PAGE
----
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Associated Home Builders of the Greater Eastbay, Inc. v. City of Livermore

    Brief Fact Summary.

    The City of Livermore enacted a municipal ordinance to promote the health, safety, and welfare of its citizens. The Associated Home Builders Associations of Greater Eastbay, Inc., Plaintiffs, brought suit to prevent the implementation of the ordinances on the grounds that the ordinance is unconstitutional.

    Synopsis of Rule of Law.

    If a municipal land use ordinance is reasonably related to the public welfare, then the ordinance is a valid exercise of the police powers.

    Facts.

    Defendants, the City of Livermore, enacted a municipal land use ordinance that prohibited the issuance of new residential building permits until the sewage disposal, water supply, and local education facilities were in compliance with the specified standards. The purpose of the ordinance was to promote the safety, health, and welfare of the citizens in the City of Livermore. Plaintiffs, Associated Home Builders of the Greater Eastbay, Inc., filed suit to prevent the enforcement of the ordinance, and the superior court implemented a permanent injunction against the ordinance. Defendants appealed.  Plaintiffs asserted that the permanent injunction should be affirmed because the ordinance was an unconstitutional exercise of police powers, under the grounds that noncitizens had a right to migrate to Livermore, and the state did not have a compelling state interest in enforcing the ordinance.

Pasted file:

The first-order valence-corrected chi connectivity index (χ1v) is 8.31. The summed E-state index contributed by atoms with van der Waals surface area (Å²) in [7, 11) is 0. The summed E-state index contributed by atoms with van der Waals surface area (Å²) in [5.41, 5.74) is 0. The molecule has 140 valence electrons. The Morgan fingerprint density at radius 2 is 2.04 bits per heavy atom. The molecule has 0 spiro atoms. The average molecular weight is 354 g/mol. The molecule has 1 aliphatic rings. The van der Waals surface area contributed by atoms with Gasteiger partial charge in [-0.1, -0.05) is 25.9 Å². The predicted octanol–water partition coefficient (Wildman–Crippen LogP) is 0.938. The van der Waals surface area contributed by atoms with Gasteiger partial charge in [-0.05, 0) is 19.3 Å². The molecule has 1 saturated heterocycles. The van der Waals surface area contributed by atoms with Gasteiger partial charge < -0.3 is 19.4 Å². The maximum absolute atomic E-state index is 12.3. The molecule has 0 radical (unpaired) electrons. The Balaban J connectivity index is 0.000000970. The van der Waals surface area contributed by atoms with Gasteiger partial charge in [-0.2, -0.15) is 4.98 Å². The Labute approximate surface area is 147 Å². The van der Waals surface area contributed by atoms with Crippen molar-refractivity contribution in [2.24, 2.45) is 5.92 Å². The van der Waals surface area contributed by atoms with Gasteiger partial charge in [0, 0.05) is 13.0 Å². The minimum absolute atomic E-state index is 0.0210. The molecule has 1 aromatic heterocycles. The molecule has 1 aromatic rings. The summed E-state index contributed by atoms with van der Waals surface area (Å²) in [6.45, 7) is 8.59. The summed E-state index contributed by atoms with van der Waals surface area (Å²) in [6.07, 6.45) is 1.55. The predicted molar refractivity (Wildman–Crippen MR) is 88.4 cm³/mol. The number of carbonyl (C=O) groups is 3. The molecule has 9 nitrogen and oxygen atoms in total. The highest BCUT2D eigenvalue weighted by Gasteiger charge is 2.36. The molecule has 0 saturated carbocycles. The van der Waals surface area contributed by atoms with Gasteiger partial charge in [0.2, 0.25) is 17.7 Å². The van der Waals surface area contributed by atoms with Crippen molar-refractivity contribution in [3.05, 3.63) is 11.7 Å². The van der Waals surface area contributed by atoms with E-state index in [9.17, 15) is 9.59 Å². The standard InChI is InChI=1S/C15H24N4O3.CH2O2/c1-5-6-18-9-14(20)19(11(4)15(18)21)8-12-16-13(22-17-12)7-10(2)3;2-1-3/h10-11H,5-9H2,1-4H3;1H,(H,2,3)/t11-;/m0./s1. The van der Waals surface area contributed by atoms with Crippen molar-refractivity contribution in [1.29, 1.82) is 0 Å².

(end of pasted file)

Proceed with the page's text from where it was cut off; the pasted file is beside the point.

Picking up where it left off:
Issue.

    Whether a municipal land use ordinance that is reasonably related to the public welfare constitutes a valid exercise of police powers. 

    Held.

    Yes, a municipal land use ordinance that is reasonably related to the public welfare constitutes a valid exercise of police powers. 

    Discussion.

    If a municipal land use ordinance is reasonably related to the public welfare, then the ordinance is a valid exercise of the police powers. When considering whether the ordinance is reasonably related to the public welfare, the court first asks whose welfare the ordinance is meant to serve. Second, the court identifies if there are any competing interest that are affected by the restriction. Lastly, the court evaluates whether the ordinance provides a reasonable accommodation to the restriction. Here, Defendant’s ordinance, on its face, does not prohibit migration, thus, not violating the Equal Protection Clause of the United States or California Constitution. Therefore, the court found that the ordinance’s restrictions are reasonably related to the public welfare, as Plaintiff has not presented any evidence to indicate the ordinance is not reasonably related to Defendant’s objectives.


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